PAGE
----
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California Swelling Shark (Cephaloscyllium ventriosum)


Cephaloscyllium ventriosum (Garman, 1880)
Californian bloating shark, Californian bloating cat shark, Californian big-headed shark, Californian big-headed cat shark, Californian cat-headed shark, Californian big-bellied shark, Californian big-bellied shark, Chilean cat-headed shark, Chilean big-bellied
California swell shark, swellshark
Catulus uter Jordan & Gilbert, 1896
Cephaloscyllium uter Roedel & Ripley, 1950
Scyliorhinus ventriosus regan, 1908
Scyllium ventriosum garman, 1880

Initially, a California swelling shark was described in 1880 by the American scientist Garman (Samuel Walton Garman - Samuel Walton Garman, 1843 - 1927, an American herpetologist, paleontologist and ichthyologist, he studied under Louis Agassiz, received a diploma in 1872, accompanied Edward Cope in 1872 in Wyoming, to collect fossils (fossils), with Louis Agassis made a research trip to the Strait of Magellan, since 1873 he worked at the Museum of Comparative Zoology at Harvard University, his work concerned the classification of fish, especially sharks, as well as reptiles and amphibians), like Scyllium ventriosum, however, later it was ranked as Cephaloscyllium.
The genus name comes from the Greek words κεφαλι (kephale) - “head” and σκυλοψαρο (skylopsaro) - “sea dog”, indicates that it is a small shark with a wide and flattened head. The species epithet ventriosum means "pot-bellied", comes from the Latin words venter - "belly" and the suffix osum - "full" and reflects the ability of this shark to swell in case of danger.
California swelling sharks live in the eastern Pacific Ocean (40 ° N - 37 ° S, 126 ° W - 71 ° W), off the coast of California in the Gulf of California and at the southern tip of Mexico . These sharks live on the continental shelf, and in tropical waters are found from 5 m from the surface of the water to a depth of 457 m. They prefer to stay on the bottom, which is covered with algae. Off the coast of California, they share the area with the California bull shark (Heterodontus francisci), but unlike the latter, they are much more tolerant of water temperatures below 20 °.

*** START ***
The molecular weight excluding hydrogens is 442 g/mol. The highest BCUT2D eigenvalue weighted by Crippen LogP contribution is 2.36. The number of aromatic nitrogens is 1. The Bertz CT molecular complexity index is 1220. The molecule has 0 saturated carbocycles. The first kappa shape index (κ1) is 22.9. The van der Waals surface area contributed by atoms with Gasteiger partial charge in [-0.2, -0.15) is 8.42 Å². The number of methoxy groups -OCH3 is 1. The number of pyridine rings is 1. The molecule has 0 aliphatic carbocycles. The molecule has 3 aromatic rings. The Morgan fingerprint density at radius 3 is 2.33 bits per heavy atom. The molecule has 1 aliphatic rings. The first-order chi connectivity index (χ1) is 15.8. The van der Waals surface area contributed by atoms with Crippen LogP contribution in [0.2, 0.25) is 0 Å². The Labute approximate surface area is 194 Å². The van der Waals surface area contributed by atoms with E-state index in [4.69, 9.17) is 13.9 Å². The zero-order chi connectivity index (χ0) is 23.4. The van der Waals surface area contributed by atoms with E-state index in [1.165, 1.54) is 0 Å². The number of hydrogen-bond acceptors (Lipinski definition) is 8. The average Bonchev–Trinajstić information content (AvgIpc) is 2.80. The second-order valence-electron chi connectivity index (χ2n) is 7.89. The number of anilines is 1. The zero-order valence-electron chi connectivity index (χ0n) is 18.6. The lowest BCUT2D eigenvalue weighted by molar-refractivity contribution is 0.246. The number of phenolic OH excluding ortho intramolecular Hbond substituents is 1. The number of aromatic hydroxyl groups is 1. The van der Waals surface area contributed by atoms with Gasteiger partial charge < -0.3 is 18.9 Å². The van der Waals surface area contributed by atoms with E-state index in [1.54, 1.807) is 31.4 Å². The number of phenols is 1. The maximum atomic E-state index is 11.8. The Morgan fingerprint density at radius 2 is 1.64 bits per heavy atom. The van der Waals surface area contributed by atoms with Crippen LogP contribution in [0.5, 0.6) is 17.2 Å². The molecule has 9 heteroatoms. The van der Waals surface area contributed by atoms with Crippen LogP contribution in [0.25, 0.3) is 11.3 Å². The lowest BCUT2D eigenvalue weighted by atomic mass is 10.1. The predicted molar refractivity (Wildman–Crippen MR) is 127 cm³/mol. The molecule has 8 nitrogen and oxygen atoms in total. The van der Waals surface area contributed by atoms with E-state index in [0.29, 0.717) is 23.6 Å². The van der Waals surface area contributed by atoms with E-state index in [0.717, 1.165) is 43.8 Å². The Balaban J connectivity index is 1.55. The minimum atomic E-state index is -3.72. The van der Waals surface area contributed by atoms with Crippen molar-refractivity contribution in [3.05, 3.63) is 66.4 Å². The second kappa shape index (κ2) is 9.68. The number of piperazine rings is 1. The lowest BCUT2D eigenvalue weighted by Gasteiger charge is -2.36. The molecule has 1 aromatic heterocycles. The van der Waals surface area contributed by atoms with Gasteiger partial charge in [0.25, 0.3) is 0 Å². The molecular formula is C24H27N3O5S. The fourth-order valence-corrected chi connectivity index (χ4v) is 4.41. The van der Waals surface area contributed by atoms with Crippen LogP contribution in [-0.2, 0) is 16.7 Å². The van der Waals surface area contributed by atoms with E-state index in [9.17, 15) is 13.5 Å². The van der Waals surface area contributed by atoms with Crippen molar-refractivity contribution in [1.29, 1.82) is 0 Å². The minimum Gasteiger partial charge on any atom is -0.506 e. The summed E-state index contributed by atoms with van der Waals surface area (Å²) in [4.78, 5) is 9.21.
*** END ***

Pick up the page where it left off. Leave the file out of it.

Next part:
The maximum length is 110 cm. The first dorsal fin is rounded and located above the ventral fins. The base of the second dorsal fin is opposite the anal fins. Fins are light brown in color with dark markings. The body is dotted with dark dots. As a rule, young individuals are lighter than adults. In color, this species resembles a California trident shark. California swelling sharks have very small and narrow gill slits. They have large golden eyes. In the mouth, 55-60 tiny teeth on each jaw.
Like other big-headed sharks, California bloated sharks are able to pump with water and bloat in case of danger, in this way they wedge in the crevices, not allowing themselves to be caught, and even frighten off the predator. To do this, they bend the body in the form of the letter U, grab their mouth with their mouths and suck water through their mouths into the stomach. If they are pulled out of the water, they swallow air, and when blown away, they make sounds resembling a dog barking.
These sharks lead a nocturnal lifestyle, and during the day they sleep in crevices and caves. Cephalopods, crustaceans, and small fish make up their diet. Hunting, they lie at the bottom and wait for the prey to approach them a few centimeters away, and then attack. Another hunting tactic is that sharks lie on the bottom of the ocean, waiting for the little fish to swim in their mouth. In addition, they empty lobster traps. California bloating sharks are sociable in relation to their counterparts, you can often watch them sleep on top of each other.
This species reproduces by laying two eggs at a time, enclosed in greenish or amber capsules. At the corners of the capsule there are spiral antennae, with which the capsule is attached to underwater objects. Studies have shown that the length of the antennae depends on the strength of the surf in the habitat. The size of the capsule is approximately 2.5-5.1 cm in width and 7.6-13 cm in length. The term of development of the embryo varies depending on the temperature of the water and ranges from 7.5 to 12 months. Hatching newborn sharks immediately begin to feed. Females reach puberty at a length of 70 cm, and males - 73 cm.